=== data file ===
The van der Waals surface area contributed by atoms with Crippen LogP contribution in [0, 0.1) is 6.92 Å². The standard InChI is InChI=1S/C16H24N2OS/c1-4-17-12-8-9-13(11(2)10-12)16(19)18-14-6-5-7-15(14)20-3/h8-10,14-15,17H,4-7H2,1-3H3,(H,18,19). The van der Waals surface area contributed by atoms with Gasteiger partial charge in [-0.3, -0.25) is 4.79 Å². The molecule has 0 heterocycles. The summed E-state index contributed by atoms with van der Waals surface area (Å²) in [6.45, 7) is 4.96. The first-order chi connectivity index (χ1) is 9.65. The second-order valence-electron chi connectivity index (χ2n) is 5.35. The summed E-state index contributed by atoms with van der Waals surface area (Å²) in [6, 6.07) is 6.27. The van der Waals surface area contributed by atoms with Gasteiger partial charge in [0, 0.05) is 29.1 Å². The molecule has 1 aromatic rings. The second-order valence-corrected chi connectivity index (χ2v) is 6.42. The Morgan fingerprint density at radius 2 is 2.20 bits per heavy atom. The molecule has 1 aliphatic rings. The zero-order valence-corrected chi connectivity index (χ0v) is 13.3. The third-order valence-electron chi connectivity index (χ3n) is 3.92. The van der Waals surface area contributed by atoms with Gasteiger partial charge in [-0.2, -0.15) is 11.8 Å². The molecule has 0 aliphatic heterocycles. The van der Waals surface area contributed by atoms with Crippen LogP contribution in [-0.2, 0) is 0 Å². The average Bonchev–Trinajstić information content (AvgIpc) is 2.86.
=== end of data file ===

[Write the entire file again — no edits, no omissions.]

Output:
The van der Waals surface area contributed by atoms with Crippen LogP contribution in [0, 0.1) is 6.92 Å². The standard InChI is InChI=1S/C16H24N2OS/c1-4-17-12-8-9-13(11(2)10-12)16(19)18-14-6-5-7-15(14)20-3/h8-10,14-15,17H,4-7H2,1-3H3,(H,18,19). The van der Waals surface area contributed by atoms with Gasteiger partial charge in [-0.3, -0.25) is 4.79 Å². The molecule has 0 heterocycles. The summed E-state index contributed by atoms with van der Waals surface area (Å²) in [6.45, 7) is 4.96. The first-order chi connectivity index (χ1) is 9.65. The second-order valence-electron chi connectivity index (χ2n) is 5.35. The summed E-state index contributed by atoms with van der Waals surface area (Å²) in [6, 6.07) is 6.27. The van der Waals surface area contributed by atoms with Gasteiger partial charge in [0, 0.05) is 29.1 Å². The molecule has 1 aromatic rings. The second-order valence-corrected chi connectivity index (χ2v) is 6.42. The Morgan fingerprint density at radius 2 is 2.20 bits per heavy atom. The molecule has 1 aliphatic rings. The zero-order valence-corrected chi connectivity index (χ0v) is 13.3. The third-order valence-electron chi connectivity index (χ3n) is 3.92. The van der Waals surface area contributed by atoms with Gasteiger partial charge in [-0.2, -0.15) is 11.8 Å². The molecule has 0 aliphatic heterocycles. The van der Waals surface area contributed by atoms with Crippen LogP contribution in [-0.2, 0) is 0 Å². The average Bonchev–Trinajstić information content (AvgIpc) is 2.86.